NEWSLETTER20:    (edited May, 2007)

Some remarks concerning the paper: 'Multivitamin Use and Risk of Prostate Cancer in the National Institutes of Health-AARP Diet and Health Study" by Karla A. Lawson, Margaret E. Wright, Amy Subar, Traci Mouw, Albert Hollenbeck, Arthur Schatzkin, Michael F. Leitzmann, published in J. Natl.
Cancer Inst. 2007; 99: 754-764.
 (read the full text of this paper)

In brief the authors investigated the association between multivitamin use and the risk of prostate cancer (localized, advanced, and fatal) in a group of 295344 men enrolled in the National Institutes of Health (NIH)-AARP Diet and Health Study.

The subjects were cancer free at enrollment in 1995 and 1996.

During 5 years of follow-up, 10241 participants were diagnosed with incident prostate cancer, including 8765 localized and 1476 advanced cancers.

In a separate mortality analysis with 6 years of follow-up, 179 cases of fatal prostate cancer were ascertained. Multivitamin use was assessed at baseline as part of a self-administered, mailed food-frequency questionnaire.

Based on that information the conclusion was reached that multivitamins have no preventative effects against prostate cancer and in fact could promote the development of aggressive forms of the disease.

Some of our readers will now wonder if they should stop taking vitamins altogether.

The Longevity Institute has analyzed this paper and found that most of the claims by its authors are poorly supported, or can be interpreted differently.

First it should be noted that information garnered by questionnaire has limitations and even the authors themselves admit that differences between the users of multivitamins and nonusers could not be assessed and may obscure the true relationship between multivitamin use and prostate

Other limitation of the study admitted by the authors include: Small case numbers, absence of information concerning family history of prostate cancer, absence of information regarding duration of multivitamin use which may have helped to determine whether associations were limited to long-time users.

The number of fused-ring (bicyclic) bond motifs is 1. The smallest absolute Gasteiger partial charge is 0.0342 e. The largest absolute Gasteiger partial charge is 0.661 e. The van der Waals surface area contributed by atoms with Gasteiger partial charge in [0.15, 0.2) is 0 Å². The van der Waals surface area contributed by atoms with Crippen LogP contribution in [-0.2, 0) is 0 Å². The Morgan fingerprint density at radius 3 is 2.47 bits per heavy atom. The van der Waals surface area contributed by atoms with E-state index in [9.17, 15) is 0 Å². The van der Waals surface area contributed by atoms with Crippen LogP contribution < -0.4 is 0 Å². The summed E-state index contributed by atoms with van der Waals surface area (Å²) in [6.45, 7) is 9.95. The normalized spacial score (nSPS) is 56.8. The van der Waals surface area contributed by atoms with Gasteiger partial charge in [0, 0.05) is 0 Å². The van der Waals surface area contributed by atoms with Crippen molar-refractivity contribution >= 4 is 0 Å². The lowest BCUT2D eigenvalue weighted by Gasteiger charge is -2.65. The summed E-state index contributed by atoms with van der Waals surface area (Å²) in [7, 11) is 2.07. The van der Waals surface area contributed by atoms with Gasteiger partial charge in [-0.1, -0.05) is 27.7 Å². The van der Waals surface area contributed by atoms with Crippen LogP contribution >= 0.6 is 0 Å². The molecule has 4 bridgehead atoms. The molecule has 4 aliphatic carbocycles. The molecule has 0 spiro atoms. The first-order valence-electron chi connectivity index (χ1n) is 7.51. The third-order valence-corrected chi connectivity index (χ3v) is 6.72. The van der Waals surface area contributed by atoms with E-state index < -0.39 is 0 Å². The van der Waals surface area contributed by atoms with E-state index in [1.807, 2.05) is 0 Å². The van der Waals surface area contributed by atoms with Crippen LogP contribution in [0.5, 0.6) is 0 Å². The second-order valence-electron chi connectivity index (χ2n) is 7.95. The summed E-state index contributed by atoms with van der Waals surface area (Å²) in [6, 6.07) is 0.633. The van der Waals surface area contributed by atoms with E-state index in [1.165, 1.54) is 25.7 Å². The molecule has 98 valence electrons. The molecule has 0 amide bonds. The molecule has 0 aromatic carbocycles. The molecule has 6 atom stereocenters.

Residual confounding due to history of PSA and digital rectal examination screening may exist as this information was not available for all participants at baseline.

Because of these uncertainties, it is not surprising that regular multivitamin use was found not to be associated with the risk of early or localized prostate cancer. However that taking high levels of supplements increases prostate cancer risk does not necessarily follow from their study.

An alternative explanation of their results is that men who are aware of being at higher than average risk of prostate cancer are likely to consume larger amounts of vitamins and trace elements in an effort to reduce their risk of developing the disease.
The authors of the article actually state this much themselves:

(Quote) "The increased risk of advanced prostate cancer and prostate cancer mortality with heavy use of multivitamins among men with a positive family history of prostate cancer could be due to men with a positive family history taking additional, unspecified supplements as part of a 'prostate health' package to prevent the future development of prostate cancer...

Thus, confounding associations between individual agents that we were unable to assess and the risk of prostate cancer among men with a positive family history in our study were possible." (End quote)

Millions of Americans have been taking multivitamin- and mineral supplements as a general health maintenance measure for decades, and more recently, to reduced the cancer risk. If this had any negative effects it should have resulted in an increase of all cancer, but this did not occur.

The prostate cancer deaths, in fact, declined. by 17 % since 1994! This decline has been attributed to better diagnostic procedures, early detection and improved therapy. However, it could also be because more American men are taking supplemental selenium, an element which has been shown in a placebo-controlled study to reduce prostate cancer incidence by 63%.

One conclusion reached by the authors, however, may be justified; It concerns zinc.

They report that men taking a zinc supplement with multivitamin use at more than seven versus seven or fewer times per week exhibited an increased risk of fatal prostate cancer (RR = 4.36, 95% CI = 1.83 to 10.39), whereas no association with multivitamins was observed for men not taking a zinc supplement (RR = 1.13, 95%CI = 0.46 to 2.80; P value for test of interaction = .042).

This effect may be real because zinc is needed for tumor growth and acts as a selenium antagonist. But this is not a new observation -it was demonstrated by Schrauzer and coworkers 30 years ago.

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